Over the span of 10 years, from 2008 to 2019, the proportion of female faculty members has been below 20%, with the exception of 2018 (20.8%). In 2019, the highest percentages of female faculty were observed in lower ranks of academia (e.g. instructors, lecturers, and assistant professors). Women represent 12% of full professors in engineering.
A survey conducted by Engineers Canada (2016) found that men are more definitive about their intention to pursue a career in engineering compared to women. The most recent data of the 2017 graduating cohort (Engineers Canada, 2017) shows that the majority of students will definitely pursue a career in engineering. When the same group of
The proportion of master’s degrees awarded in engineering to females was 25.7% in 2019, while the proportion of doctoral degrees awarded to females was 23.4%. Among master’s degree holders in engineering, the highest representation of women are in the fields of biosystems and environmental engineering, where they comprise 44.9% and 42.5% of the graduates, respectively.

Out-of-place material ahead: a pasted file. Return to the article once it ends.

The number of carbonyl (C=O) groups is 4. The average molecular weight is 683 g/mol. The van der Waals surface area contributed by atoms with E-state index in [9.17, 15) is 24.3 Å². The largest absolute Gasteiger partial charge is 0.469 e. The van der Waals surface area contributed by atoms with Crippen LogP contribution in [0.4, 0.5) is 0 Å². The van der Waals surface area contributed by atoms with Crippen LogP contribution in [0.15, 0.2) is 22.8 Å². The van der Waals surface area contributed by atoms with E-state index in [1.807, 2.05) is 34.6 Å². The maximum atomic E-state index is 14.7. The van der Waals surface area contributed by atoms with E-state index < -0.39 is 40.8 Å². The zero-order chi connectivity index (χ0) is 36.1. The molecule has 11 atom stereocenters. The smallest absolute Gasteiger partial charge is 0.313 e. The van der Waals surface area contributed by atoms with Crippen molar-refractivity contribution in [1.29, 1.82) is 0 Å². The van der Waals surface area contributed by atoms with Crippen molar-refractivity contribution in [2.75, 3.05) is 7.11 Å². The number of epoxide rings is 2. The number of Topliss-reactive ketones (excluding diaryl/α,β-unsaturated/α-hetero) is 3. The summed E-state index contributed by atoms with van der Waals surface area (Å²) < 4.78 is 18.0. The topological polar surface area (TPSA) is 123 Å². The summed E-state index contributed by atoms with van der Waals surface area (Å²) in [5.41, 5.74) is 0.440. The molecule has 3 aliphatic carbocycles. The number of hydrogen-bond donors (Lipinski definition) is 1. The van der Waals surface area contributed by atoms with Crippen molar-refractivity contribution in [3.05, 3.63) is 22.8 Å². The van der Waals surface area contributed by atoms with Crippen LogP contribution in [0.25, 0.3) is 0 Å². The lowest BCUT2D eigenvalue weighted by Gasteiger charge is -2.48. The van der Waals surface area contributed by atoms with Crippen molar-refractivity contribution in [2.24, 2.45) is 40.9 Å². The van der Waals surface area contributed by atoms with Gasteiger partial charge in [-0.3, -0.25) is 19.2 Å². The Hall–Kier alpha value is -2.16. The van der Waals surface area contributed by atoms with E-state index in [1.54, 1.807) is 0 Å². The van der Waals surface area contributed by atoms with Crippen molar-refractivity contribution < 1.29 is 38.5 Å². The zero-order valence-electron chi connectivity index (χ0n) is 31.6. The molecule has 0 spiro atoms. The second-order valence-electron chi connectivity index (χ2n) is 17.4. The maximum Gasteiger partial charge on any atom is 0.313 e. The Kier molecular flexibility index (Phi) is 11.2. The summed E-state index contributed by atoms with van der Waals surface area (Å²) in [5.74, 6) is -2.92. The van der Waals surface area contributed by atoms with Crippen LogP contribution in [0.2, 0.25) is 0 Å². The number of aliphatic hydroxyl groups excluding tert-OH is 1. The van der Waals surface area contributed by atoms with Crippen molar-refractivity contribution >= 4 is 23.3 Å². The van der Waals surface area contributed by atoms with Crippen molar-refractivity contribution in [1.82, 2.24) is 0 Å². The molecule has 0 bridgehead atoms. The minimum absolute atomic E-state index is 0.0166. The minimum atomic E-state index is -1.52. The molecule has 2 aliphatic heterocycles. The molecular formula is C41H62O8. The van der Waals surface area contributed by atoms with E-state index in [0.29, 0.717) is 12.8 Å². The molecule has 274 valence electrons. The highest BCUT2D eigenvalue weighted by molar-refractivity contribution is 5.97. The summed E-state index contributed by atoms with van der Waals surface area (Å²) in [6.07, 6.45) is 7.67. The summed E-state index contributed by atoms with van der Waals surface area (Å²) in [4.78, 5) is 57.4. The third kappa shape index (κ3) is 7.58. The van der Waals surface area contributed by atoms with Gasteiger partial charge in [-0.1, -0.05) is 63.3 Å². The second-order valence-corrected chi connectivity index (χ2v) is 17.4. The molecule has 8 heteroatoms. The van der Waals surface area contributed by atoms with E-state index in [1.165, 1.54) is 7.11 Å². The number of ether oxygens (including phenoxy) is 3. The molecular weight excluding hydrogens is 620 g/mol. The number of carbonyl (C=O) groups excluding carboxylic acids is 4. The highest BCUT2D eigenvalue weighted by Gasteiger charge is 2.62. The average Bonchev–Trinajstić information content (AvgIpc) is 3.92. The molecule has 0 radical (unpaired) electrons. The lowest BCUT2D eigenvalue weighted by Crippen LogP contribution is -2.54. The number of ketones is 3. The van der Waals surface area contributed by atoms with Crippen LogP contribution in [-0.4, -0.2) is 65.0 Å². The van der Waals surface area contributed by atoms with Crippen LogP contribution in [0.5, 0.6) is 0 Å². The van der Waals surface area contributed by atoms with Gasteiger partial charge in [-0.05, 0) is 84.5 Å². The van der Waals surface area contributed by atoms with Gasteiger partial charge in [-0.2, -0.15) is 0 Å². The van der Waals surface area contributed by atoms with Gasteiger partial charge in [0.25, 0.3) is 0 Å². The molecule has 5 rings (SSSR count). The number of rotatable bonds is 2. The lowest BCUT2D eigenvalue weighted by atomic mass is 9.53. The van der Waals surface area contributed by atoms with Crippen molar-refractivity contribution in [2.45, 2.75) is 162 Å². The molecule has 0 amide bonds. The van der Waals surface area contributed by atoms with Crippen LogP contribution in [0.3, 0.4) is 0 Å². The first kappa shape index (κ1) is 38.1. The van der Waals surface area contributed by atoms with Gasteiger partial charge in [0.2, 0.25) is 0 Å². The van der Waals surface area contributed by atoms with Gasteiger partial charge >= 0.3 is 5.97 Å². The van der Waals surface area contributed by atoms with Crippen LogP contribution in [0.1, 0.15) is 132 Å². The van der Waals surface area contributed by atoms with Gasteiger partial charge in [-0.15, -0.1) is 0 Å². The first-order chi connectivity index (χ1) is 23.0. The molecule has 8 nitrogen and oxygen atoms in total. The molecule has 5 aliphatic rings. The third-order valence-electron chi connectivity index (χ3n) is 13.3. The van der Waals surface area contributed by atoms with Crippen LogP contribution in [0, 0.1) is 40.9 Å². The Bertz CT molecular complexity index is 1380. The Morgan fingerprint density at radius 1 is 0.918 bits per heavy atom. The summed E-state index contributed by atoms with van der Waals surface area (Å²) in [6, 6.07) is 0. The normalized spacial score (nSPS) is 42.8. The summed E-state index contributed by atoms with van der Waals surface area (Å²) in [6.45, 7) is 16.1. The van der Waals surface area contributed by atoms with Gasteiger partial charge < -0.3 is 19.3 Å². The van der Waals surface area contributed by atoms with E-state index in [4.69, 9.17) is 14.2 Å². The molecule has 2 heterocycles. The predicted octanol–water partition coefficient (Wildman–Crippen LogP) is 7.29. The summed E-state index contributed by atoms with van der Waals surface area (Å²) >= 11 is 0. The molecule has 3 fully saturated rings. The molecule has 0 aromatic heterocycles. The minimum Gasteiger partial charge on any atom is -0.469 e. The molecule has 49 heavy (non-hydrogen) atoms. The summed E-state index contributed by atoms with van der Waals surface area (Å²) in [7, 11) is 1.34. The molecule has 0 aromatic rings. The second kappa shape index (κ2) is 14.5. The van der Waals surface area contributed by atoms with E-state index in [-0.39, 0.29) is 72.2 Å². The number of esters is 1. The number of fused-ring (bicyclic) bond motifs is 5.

The proportion of undergraduate engineering degrees awarded to females has been slowly increasing since 2010, surpassing 20% in 2017. In 2019, 22.1% of undergraduate degrees were awarded to women. Women were well-represented among the disciplines of biosystems and geological engineering, where they comprised 47.2% and 39.4%, respectively, of the undergraduate degree holders in those disciplines.
As undergraduate enrollment in engineering programs increases, so too does female undergraduate enrollment in engineering. In 2019, female undergraduate enrollment was 23.4%, surpassing the 20% mark for the fourth year in a row. Biosystems and environmental engineering have the highest proportion (50.2%) of female students, while civil (3,310) and mechanical (3,093) engineering have the highest